Manzo sentenced to three years probation for conspiring to pass $10,000 to Elwell
Ronald Manzo was sentenced May 1 to three years of probation for conspiring to provide a $10,000 cash payment to Dennis Elwell, the then-mayor of Secaucus, as well as one year of probation – including five months of home confinement – for violating terms of his probation from a previous criminal conviction, U.S. Attorney Paul J. Fishman announced.
Manzo, 68, a businessman from Bayonne, previously pleaded guilty before U.S. District Judge Jose L. Linares in Newark federal court to an indictment charging him with conspiring with Elwell and others to obtain $10,000 in exchange for Elwell’s future official assistance on real estate deals. Judge Linares sentenced Manzo to three years of probation on that charge, as well as a year of probation with home confinement, including electronic monitoring, for violating his previous probation.
According to documents filed in this case and statements made in court, during the spring of 2009, Manzo participated in several meetings with Solomon Dwek – a cooperating witness with the government who was posing as a residential real estate developer – and Edward Cheatam, who was an affirmative action officer for Hudson County and a commissioner of the Jersey City Housing Authority. Manzo was informed by Dwek that he was interested in meeting public officials who could assist with his development interests in North Jersey, including Secaucus. Manzo was told Dwek would pay cash to Elwell for his assistance.
Manzo arranged and participated in a meeting between Elwell, Cheatam and Dwek around May 28, 2009. Manzo and Elwell were informed by Dwek that he would provide cash to Elwell in several installments – including at that time, after Elwell’s upcoming primary election in June and after the upcoming November election – in exchange for Elwell’s future official assistance in Dwek’s real estate development matters in Secaucus.
Also during that meeting, Manzo accepted $10,000 in cash from Dwek, with the intention of providing that cash to Elwell. Manzo testified that shortly after the meeting with Dwek he provided the $10,000 in cash to Elwell, knowing it was paid in return for Elwell’s future official assistance. Manzo admitted that he later confirmed with Dwek during a meeting at a diner that he had passed the $10,000 cash payment to Elwell by writing down on a napkin, “yes, no problem,” which Manzo then showed to Dwek. Manzo admitted receiving additional cash payments from Dwek during the course of the investigation, including a $5,000 payment for facilitating the $10,000 cash payment to Elwell and $27,500 in other payments.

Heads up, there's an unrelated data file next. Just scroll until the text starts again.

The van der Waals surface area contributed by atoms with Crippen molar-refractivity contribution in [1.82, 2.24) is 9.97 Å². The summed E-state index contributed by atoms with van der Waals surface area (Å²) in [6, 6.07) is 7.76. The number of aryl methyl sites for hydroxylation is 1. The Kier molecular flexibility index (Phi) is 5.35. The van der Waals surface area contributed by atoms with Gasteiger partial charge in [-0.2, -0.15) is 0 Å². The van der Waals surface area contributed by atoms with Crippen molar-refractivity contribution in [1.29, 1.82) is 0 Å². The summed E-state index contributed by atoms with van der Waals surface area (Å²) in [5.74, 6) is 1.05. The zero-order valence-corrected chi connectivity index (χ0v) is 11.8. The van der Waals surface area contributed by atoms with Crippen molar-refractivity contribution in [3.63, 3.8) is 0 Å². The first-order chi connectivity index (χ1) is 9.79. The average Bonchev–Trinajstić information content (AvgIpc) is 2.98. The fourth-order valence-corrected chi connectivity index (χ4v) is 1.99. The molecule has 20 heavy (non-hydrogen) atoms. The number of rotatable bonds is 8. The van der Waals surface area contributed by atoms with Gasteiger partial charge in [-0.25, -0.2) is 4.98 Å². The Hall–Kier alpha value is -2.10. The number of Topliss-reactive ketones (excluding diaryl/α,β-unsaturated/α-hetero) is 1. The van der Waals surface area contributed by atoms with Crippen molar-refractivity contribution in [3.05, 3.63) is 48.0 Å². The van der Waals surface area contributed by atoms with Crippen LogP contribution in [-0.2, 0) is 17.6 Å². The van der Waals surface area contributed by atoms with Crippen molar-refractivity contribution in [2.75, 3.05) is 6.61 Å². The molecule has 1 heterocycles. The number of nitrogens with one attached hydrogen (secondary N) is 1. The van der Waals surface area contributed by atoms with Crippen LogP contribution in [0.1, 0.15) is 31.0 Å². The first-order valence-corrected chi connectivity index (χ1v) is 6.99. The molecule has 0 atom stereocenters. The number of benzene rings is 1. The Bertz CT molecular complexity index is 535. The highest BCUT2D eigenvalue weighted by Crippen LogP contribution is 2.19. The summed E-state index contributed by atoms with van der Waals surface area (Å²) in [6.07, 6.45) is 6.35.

Elwell was sentenced April 12 in Federal Court to 30 months in prison. He was convicted of bribery in July.
In 2004, Manzo pleaded guilty in federal court to charges of securities fraud and perjury and was sentenced to three years probation. It was that probation that Manzo violated by committing the most recent offense.
In addition to the supervised release, Judge Linares fined Manzo $30,000 and ordered him to forfeit $42,500.
New leadership of school board
On April 26, the Board of Education met to reorganize the leadership and elect the president and vice president. Board trustee John “Jack” McStowe was elected as president 6 votes to 3 votes. Gary Riebesell was elected as vice president and voted in unanimously. McStowe was re-elected to the board in 2010 for his second term. He has previously held the board president position. Riebesell was recently re-elected to his second term on the board. All other matters were tabled to the next meeting, which will be held Wednesday, May 9 at Huber Street Elementary School.
Seminar for businesses on lobbying, issue advocacy held May 8
The Hudson County Chamber of Commerce and the Guarini Institute for Government and Leadership will host a seminar for business owners and leaders interested in learning more about lobbying and issue advocacy on Tuesday, May 8 from 8:30 to 10 a.m. in Dineen Hall on the campus of Saint Peter’s College.